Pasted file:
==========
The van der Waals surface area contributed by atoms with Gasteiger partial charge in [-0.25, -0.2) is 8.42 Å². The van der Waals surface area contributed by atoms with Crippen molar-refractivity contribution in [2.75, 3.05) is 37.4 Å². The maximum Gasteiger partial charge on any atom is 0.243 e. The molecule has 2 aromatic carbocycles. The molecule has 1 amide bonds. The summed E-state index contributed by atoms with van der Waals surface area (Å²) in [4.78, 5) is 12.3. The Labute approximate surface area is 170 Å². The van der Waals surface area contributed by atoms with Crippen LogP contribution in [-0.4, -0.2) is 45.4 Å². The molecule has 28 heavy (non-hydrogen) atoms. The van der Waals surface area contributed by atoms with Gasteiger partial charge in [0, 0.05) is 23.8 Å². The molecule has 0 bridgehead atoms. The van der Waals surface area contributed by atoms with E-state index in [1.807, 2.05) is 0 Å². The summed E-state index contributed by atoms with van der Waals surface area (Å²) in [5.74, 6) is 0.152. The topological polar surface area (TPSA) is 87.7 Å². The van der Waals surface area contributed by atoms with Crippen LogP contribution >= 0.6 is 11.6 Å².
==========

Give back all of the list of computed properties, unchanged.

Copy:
The van der Waals surface area contributed by atoms with Gasteiger partial charge in [-0.25, -0.2) is 8.42 Å². The van der Waals surface area contributed by atoms with Crippen molar-refractivity contribution in [2.75, 3.05) is 37.4 Å². The maximum Gasteiger partial charge on any atom is 0.243 e. The molecule has 2 aromatic carbocycles. The molecule has 1 amide bonds. The summed E-state index contributed by atoms with van der Waals surface area (Å²) in [4.78, 5) is 12.3. The Labute approximate surface area is 170 Å². The van der Waals surface area contributed by atoms with Crippen LogP contribution in [-0.4, -0.2) is 45.4 Å². The molecule has 28 heavy (non-hydrogen) atoms. The van der Waals surface area contributed by atoms with Gasteiger partial charge in [0, 0.05) is 23.8 Å². The molecule has 0 bridgehead atoms. The van der Waals surface area contributed by atoms with E-state index in [1.807, 2.05) is 0 Å². The summed E-state index contributed by atoms with van der Waals surface area (Å²) in [5.74, 6) is 0.152. The topological polar surface area (TPSA) is 87.7 Å². The van der Waals surface area contributed by atoms with Crippen LogP contribution >= 0.6 is 11.6 Å².